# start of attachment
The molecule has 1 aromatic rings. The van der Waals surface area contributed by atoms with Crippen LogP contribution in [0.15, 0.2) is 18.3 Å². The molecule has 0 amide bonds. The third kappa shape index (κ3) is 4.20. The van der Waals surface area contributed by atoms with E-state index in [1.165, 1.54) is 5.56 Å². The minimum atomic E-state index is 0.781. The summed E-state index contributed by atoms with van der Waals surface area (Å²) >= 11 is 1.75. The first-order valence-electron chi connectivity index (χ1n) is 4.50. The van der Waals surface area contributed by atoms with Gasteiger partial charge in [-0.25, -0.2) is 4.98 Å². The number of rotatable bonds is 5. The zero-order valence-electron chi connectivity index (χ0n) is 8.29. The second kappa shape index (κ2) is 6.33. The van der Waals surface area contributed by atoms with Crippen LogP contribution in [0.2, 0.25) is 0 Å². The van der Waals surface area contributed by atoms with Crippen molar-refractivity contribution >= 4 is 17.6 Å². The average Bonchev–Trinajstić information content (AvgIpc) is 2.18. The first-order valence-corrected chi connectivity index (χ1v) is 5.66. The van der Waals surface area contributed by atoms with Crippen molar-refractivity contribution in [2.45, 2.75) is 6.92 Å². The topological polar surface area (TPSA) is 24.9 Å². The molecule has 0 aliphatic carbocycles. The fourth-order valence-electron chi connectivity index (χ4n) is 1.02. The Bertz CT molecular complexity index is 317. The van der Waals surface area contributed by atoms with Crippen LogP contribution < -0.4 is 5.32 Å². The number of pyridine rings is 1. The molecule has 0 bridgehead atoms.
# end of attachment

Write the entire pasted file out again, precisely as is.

The molecule has 1 aromatic rings. The van der Waals surface area contributed by atoms with Crippen LogP contribution in [0.15, 0.2) is 18.3 Å². The molecule has 0 amide bonds. The third kappa shape index (κ3) is 4.20. The van der Waals surface area contributed by atoms with E-state index in [1.165, 1.54) is 5.56 Å². The minimum atomic E-state index is 0.781. The summed E-state index contributed by atoms with van der Waals surface area (Å²) >= 11 is 1.75. The first-order valence-electron chi connectivity index (χ1n) is 4.50. The van der Waals surface area contributed by atoms with Gasteiger partial charge in [-0.25, -0.2) is 4.98 Å². The number of rotatable bonds is 5. The zero-order valence-electron chi connectivity index (χ0n) is 8.29. The second kappa shape index (κ2) is 6.33. The van der Waals surface area contributed by atoms with Crippen LogP contribution in [0.2, 0.25) is 0 Å². The van der Waals surface area contributed by atoms with Crippen molar-refractivity contribution >= 4 is 17.6 Å². The average Bonchev–Trinajstić information content (AvgIpc) is 2.18. The first-order valence-corrected chi connectivity index (χ1v) is 5.66. The van der Waals surface area contributed by atoms with Crippen molar-refractivity contribution in [2.45, 2.75) is 6.92 Å². The topological polar surface area (TPSA) is 24.9 Å². The molecule has 0 aliphatic carbocycles. The fourth-order valence-electron chi connectivity index (χ4n) is 1.02. The Bertz CT molecular complexity index is 317. The van der Waals surface area contributed by atoms with Crippen LogP contribution < -0.4 is 5.32 Å². The number of pyridine rings is 1. The molecule has 0 bridgehead atoms.